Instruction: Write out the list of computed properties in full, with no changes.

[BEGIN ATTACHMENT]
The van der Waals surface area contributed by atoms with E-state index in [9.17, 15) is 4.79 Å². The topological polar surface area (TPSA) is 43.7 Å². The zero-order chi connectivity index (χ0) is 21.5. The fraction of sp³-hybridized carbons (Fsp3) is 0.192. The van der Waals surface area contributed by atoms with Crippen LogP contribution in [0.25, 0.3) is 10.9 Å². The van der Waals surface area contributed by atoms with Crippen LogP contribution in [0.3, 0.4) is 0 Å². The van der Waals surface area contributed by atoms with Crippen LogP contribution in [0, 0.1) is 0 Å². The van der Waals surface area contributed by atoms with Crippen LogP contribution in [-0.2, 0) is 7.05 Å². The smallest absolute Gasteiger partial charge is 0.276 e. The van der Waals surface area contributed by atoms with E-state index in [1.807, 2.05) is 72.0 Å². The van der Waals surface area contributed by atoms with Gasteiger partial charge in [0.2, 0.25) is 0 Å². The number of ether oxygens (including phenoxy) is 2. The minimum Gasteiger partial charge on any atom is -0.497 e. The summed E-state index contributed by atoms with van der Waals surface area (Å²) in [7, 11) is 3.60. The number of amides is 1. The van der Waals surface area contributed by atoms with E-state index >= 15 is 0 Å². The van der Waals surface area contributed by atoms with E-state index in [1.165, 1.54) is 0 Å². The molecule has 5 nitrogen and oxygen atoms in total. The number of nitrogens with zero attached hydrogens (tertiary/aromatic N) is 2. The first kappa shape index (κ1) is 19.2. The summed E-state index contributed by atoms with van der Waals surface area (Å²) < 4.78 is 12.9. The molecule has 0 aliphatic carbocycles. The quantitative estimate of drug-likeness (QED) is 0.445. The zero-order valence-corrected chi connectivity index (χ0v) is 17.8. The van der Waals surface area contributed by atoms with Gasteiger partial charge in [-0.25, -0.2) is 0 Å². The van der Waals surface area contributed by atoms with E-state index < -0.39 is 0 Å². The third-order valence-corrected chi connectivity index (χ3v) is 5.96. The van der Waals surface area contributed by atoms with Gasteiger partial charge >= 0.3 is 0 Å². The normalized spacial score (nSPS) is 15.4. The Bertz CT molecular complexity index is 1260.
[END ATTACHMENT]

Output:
The van der Waals surface area contributed by atoms with E-state index in [9.17, 15) is 4.79 Å². The topological polar surface area (TPSA) is 43.7 Å². The zero-order chi connectivity index (χ0) is 21.5. The fraction of sp³-hybridized carbons (Fsp3) is 0.192. The van der Waals surface area contributed by atoms with Crippen LogP contribution in [0.25, 0.3) is 10.9 Å². The van der Waals surface area contributed by atoms with Crippen LogP contribution in [0.3, 0.4) is 0 Å². The van der Waals surface area contributed by atoms with Crippen LogP contribution in [0, 0.1) is 0 Å². The van der Waals surface area contributed by atoms with Crippen LogP contribution in [-0.2, 0) is 7.05 Å². The smallest absolute Gasteiger partial charge is 0.276 e. The van der Waals surface area contributed by atoms with E-state index in [1.807, 2.05) is 72.0 Å². The van der Waals surface area contributed by atoms with Gasteiger partial charge in [0.2, 0.25) is 0 Å². The number of ether oxygens (including phenoxy) is 2. The minimum Gasteiger partial charge on any atom is -0.497 e. The summed E-state index contributed by atoms with van der Waals surface area (Å²) in [7, 11) is 3.60. The number of amides is 1. The van der Waals surface area contributed by atoms with E-state index >= 15 is 0 Å². The van der Waals surface area contributed by atoms with E-state index in [1.165, 1.54) is 0 Å². The molecule has 5 nitrogen and oxygen atoms in total. The number of nitrogens with zero attached hydrogens (tertiary/aromatic N) is 2. The first kappa shape index (κ1) is 19.2. The summed E-state index contributed by atoms with van der Waals surface area (Å²) < 4.78 is 12.9. The molecule has 0 aliphatic carbocycles. The quantitative estimate of drug-likeness (QED) is 0.445. The zero-order valence-corrected chi connectivity index (χ0v) is 17.8. The van der Waals surface area contributed by atoms with Gasteiger partial charge in [-0.25, -0.2) is 0 Å². The van der Waals surface area contributed by atoms with E-state index < -0.39 is 0 Å². The third-order valence-corrected chi connectivity index (χ3v) is 5.96. The van der Waals surface area contributed by atoms with Gasteiger partial charge >= 0.3 is 0 Å². The normalized spacial score (nSPS) is 15.4. The Bertz CT molecular complexity index is 1260.